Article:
I sure have. You have to buy the tomato sauce from Kroger, but when I make pizzas at home I always use nothing but slices of fresh, ripe tomato right from my garden, its a real treat during the summer and early fall months when I can go out and pick my sauce right from the vine and have it on the pizza skin in less than 5-minutes. My surplus tomatoes are either dried or scalded and pealed then processed through the food processor and frozen (seeds and all, and if you leave a little skin on the tomatoes all the better, that's where the flavor is at). When I make my pizzas this way the only change I make to my dough skin is to brush it VERY LIGHTLY with olive oil, then add my garden fresh basil and maybe a few oregano leaves, and chopped fresh garlic, then cover with the tomato slices (about 3/16-inch thick) then proceed with dressing the pizza in your normal manner. When using light amounts of cheese I find it beneficial to incorporate just a little Parmesan or Romano cheese for added depth and intensity of cheese flavor. You can also make a starter and keep it fed in the fridge so you don't even need to buy yeast if you don't want to.
One other thing, did you know that you can grow basil as a house plant during the winter months so you can have fresh basil all year around? We put out surplus basil in the food processor with a little olive oil and mix it into a puree which we then place into plastic tubs and freeze, during the winter months we just scoop out some of the basil puree and thaw it for use as we would fresh basil, or you can blend it with some Parmesan cheese and either pine nuts or walnuts to make a pesto for use on pasta. It's amazing how well you can eat from your own garden, and it really doesn't need to be a very large one either, we have turned to growing everything in recycled containers lined up along one side of our drive way (tomatoes, peppers, egg plant, basil, and onions makes for an attractive drive way edging, the oregano and garlic is planted in a raised bed behind the house. We almost lost the oregano due to drought and cold weather last year, but it has recovered nicely this year). Norma also does a lot of home gardening and might be able to add something too.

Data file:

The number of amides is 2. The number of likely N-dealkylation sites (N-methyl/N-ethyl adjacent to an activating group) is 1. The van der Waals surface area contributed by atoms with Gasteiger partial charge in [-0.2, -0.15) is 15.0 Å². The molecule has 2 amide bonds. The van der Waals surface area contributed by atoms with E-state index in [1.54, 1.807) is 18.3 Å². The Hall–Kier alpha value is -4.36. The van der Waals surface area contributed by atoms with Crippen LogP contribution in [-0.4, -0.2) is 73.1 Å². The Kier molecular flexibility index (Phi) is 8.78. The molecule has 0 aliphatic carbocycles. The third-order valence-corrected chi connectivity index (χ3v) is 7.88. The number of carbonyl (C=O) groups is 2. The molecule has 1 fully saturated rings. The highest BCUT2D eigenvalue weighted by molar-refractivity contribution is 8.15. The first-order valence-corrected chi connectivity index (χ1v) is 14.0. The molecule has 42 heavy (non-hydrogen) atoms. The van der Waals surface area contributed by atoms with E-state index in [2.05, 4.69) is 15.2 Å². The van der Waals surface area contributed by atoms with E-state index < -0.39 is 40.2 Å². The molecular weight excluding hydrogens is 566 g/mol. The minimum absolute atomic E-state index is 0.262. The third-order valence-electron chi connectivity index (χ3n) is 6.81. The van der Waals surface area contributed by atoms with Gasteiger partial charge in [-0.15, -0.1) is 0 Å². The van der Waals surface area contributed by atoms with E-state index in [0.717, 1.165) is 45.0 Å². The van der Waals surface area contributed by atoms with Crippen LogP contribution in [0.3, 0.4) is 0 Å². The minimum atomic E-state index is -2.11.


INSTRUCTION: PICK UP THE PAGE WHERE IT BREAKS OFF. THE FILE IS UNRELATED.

Tom Lehmann/ The Dough Doctor